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Although there are many studies on the short-term outcome of bronchiolitis or early childhood wheezing, there are limited data on these children as they enter adulthood. This longitudinal study from Finland followed 127 children hospitalized for bronchiolitis or pneumonia in the first 24 months of life to age 18 to 21 years. They were compared with a control group of individuals without a family history of atopy, followed up from birth. Asthma was significantly more common in the young adults who had been hospitalized for respiratory infections as infants, whereas there was no difference in atopy. The increased risk of asthma appears to persist until adulthood after bronchiolitis in infancy.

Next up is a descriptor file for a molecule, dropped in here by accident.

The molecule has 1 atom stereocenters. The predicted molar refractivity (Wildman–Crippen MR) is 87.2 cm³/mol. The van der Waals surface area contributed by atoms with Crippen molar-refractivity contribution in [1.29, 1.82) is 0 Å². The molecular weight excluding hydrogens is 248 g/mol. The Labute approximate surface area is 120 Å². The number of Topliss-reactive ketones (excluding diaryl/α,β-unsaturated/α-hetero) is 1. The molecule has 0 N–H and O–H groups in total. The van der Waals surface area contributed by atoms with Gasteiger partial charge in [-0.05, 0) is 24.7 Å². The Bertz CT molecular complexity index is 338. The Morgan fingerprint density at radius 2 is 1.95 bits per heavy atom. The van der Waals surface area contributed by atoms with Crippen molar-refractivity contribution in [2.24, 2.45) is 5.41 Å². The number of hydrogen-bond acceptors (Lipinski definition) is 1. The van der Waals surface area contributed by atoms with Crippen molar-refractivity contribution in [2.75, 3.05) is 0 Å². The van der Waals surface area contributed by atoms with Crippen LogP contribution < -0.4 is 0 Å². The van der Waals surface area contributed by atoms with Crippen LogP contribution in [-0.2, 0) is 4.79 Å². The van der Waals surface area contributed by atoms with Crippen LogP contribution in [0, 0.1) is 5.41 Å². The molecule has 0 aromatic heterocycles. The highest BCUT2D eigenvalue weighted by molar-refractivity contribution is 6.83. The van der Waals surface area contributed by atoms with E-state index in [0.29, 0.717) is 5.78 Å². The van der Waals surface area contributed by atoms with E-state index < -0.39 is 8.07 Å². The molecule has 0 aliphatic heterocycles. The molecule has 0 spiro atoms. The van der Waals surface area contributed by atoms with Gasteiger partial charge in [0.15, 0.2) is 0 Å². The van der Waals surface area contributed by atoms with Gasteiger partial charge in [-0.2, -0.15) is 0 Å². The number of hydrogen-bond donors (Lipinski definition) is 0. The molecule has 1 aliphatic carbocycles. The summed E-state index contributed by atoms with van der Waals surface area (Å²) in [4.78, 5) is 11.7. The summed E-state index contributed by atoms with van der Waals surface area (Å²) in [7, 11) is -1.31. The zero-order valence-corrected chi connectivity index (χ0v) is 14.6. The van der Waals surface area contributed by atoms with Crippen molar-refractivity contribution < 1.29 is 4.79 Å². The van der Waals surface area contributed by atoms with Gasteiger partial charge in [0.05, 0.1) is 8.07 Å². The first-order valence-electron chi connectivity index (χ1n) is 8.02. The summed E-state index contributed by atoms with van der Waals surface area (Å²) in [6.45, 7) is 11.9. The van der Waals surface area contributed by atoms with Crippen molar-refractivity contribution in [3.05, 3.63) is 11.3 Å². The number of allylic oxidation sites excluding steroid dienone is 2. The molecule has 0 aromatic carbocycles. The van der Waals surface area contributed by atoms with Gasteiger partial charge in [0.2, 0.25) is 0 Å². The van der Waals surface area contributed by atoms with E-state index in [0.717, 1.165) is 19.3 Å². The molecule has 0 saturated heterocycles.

This Month in Archives of Pediatrics & Adolescent Medicine. Arch Pediatr Adolesc Med. 2004;158(11):1029. doi:10.1001/archpedi.158.11.1029
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